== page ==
Prehistoric whale could have been the heaviest animal of all time

Prehistoric whale could have been the heaviest animal of all time

This is what the primeval whale Perucetus colossus might have looked like. © Alberto Gennari

So far, the blue whale is considered the heaviest animal on our planet – not even the dinosaurs reached its enormous body mass. But now Peruvian paleontologists have uncovered the fossil of an ancient whale that may have surpassed even this giant in size and mass. The primeval whale, dubbed Perucetus colossus, lived around 39 million years ago and had unusually heavy, large bones. Its skeleton was two to three times that of a blue whale, and the total mass of Perucetus colossus may have ranged from 85 to 340 tons – more than any other known animal. The paleontologists suspect that the massive giant lived in shallower water, similar to today’s manatees, and was a rather slow swimmer. What he fed on is still unknown.

Although whales are now perfectly adapted to aquatic life, they did not evolve in the sea. Instead, they descended from terrestrial mammals that reverted to aquatic life over time. Primeval even-toed ungulates of the genus Indohyus are considered possible ancestors of whales. These roughly raccoon-sized animals lived on the Indian subcontinent at the beginning of the Eocene around 50 million years ago. Similar to today’s whales, they had thickened ear bones and also very heavy bones overall, similar to hippos and manatees. Then, as the Eocene progressed, the progenitors of whales reduced their limbs and converted them into flippers. “During this global greenhouse era, whales specialized more and more in aquatic life and also rapidly developed larger bodies,” report Giovanni Bianucci from the University of Pisa and his colleagues. The Basilosaurus, which lived around 40 million years ago and is around 18 meters long, is considered the first large whale. However, the largest and heaviest whale of all is the blue whale (Balaenoptera musculus). Today’s giant of the seas reaches a length of up to 33 meters and a mass of up to 200 tons.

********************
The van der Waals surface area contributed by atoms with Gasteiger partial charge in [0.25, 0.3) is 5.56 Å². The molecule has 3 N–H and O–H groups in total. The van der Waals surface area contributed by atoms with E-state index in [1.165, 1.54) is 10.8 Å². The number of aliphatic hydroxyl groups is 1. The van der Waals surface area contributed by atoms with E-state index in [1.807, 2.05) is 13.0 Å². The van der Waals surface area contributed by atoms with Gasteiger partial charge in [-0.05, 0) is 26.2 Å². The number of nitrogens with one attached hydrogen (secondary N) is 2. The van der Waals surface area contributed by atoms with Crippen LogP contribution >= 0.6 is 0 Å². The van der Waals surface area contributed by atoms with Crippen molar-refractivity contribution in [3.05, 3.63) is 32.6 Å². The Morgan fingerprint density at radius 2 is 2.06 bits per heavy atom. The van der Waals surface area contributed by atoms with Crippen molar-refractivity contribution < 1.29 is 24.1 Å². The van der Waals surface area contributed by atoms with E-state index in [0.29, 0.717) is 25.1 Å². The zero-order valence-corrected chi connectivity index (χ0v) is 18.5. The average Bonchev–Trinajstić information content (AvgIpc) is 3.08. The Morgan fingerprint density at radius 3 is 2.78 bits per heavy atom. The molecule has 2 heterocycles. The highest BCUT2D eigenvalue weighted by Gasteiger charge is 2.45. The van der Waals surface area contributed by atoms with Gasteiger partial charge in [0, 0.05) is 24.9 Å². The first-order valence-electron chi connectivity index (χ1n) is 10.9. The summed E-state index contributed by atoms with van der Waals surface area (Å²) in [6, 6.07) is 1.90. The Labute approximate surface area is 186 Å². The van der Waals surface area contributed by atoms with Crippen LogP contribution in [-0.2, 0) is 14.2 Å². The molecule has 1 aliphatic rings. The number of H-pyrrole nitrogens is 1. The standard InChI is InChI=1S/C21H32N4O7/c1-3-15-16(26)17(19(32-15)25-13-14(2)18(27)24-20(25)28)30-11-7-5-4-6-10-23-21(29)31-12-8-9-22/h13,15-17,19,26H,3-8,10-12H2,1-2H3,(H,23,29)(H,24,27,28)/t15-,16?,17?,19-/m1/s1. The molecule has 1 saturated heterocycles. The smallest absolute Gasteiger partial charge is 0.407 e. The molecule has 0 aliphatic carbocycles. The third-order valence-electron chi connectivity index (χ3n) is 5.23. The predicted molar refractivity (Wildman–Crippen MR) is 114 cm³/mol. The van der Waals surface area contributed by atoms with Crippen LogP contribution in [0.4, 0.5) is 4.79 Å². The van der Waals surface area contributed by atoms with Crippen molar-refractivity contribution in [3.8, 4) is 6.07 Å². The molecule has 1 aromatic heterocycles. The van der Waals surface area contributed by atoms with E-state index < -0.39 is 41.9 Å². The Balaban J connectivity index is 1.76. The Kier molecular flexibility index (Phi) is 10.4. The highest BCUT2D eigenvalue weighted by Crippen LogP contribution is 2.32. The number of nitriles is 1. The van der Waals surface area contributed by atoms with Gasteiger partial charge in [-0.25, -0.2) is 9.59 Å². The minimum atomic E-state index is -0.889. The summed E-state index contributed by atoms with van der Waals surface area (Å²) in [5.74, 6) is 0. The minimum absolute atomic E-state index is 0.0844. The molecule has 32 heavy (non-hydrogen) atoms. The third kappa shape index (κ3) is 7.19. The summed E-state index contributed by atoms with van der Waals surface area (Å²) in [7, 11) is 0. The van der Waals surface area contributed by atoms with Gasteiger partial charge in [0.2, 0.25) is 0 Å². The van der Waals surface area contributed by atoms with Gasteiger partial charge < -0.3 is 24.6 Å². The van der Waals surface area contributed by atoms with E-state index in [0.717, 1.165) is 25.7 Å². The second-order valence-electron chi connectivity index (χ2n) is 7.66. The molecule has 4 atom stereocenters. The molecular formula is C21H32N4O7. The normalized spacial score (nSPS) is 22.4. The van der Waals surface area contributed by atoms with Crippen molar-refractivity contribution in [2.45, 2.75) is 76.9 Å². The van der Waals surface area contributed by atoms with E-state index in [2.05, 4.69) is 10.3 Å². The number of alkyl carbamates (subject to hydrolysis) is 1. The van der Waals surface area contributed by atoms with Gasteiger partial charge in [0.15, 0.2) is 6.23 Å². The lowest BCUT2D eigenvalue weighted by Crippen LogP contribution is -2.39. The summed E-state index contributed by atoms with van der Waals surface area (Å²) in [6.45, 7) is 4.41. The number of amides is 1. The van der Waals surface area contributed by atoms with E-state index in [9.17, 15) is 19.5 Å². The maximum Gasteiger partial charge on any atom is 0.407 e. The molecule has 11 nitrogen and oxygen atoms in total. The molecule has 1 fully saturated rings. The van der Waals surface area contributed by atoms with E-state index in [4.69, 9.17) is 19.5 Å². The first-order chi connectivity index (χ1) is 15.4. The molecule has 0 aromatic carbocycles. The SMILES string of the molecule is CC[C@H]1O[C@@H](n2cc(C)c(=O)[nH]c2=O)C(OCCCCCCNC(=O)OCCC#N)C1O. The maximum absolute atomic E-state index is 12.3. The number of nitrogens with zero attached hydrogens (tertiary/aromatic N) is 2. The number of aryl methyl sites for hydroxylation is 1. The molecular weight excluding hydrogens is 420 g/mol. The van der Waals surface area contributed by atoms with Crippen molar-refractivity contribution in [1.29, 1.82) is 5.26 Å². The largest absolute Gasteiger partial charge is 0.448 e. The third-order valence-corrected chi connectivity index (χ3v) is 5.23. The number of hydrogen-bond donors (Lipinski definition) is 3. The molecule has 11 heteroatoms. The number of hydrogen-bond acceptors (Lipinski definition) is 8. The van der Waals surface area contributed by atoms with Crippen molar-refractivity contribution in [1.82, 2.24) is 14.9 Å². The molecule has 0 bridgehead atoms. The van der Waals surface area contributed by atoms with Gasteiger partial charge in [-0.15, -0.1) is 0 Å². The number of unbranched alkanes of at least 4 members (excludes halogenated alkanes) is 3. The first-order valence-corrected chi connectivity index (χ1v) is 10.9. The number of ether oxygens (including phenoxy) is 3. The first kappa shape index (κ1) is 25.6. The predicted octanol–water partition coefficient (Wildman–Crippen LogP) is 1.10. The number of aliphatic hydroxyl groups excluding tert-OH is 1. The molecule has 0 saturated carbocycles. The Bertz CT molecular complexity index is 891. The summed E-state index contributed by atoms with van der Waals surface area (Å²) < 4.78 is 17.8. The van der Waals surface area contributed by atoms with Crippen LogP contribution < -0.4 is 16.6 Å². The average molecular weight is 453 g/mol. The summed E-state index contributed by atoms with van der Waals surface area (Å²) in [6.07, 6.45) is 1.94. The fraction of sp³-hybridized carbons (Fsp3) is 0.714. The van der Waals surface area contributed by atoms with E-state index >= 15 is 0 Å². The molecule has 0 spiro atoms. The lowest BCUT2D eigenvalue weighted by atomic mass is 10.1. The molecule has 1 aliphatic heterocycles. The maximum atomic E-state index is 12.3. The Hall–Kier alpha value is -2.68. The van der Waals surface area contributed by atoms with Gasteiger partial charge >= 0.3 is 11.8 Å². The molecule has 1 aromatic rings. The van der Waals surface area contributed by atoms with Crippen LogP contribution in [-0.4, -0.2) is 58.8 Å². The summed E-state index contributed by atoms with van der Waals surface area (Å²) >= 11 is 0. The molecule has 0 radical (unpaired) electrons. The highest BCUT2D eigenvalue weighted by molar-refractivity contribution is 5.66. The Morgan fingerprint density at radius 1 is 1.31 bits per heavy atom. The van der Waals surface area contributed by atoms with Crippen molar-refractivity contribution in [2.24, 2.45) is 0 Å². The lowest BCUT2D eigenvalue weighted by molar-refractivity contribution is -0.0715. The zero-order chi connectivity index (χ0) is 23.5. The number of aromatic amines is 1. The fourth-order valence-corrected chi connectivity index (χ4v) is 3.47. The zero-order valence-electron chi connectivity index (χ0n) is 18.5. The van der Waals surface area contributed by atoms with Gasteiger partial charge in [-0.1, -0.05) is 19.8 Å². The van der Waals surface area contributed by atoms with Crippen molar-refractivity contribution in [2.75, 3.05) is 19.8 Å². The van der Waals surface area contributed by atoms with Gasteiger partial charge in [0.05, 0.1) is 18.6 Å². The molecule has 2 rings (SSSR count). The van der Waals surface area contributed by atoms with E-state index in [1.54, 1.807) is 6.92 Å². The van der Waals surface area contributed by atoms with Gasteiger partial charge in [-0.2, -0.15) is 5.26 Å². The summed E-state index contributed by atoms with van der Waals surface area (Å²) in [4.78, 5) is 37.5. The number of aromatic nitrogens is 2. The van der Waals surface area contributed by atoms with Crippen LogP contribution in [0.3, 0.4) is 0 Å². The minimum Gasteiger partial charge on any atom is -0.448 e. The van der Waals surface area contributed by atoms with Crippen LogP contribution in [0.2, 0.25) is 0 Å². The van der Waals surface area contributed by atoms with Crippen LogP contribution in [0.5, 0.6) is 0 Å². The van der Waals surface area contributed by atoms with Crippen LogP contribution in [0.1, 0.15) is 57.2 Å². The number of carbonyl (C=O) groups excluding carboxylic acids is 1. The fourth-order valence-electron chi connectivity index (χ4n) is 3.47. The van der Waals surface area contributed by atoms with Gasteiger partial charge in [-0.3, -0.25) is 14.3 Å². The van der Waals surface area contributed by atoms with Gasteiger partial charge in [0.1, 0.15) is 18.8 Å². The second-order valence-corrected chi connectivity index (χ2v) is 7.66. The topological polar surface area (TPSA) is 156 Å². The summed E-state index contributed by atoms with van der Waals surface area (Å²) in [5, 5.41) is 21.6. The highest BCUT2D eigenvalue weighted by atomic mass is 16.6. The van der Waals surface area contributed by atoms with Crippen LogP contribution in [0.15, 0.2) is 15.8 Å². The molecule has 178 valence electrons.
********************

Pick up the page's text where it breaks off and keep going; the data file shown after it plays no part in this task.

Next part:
Skeleton twice as heavy as that of the blue whale

But now a fossil discovered in southern Peru could overtake the blue whale. The find consists of 13 huge vertebrae, four ribs and parts of the hip that were found in a rock formation in southern Peru around 39 million years old. Each vertebra of the fossil weighs well over 100 kilograms and the ribs reach a length of 1.40 meters. From the characteristics of the bones, Bianucci and his colleagues conclude that it must be a primeval whale from the group of basilosaurids. When alive, this animal was probably about the size of a blue whale. The scientists gave it the name Perucetus colossus – “the colossal whale from Peru”. For their study, they examined the morphology of the bones and scanned them to measure their volume. They also performed core drilling to assess the internal bone structure. Completely preserved skeletons of close relatives were also included in the analysis.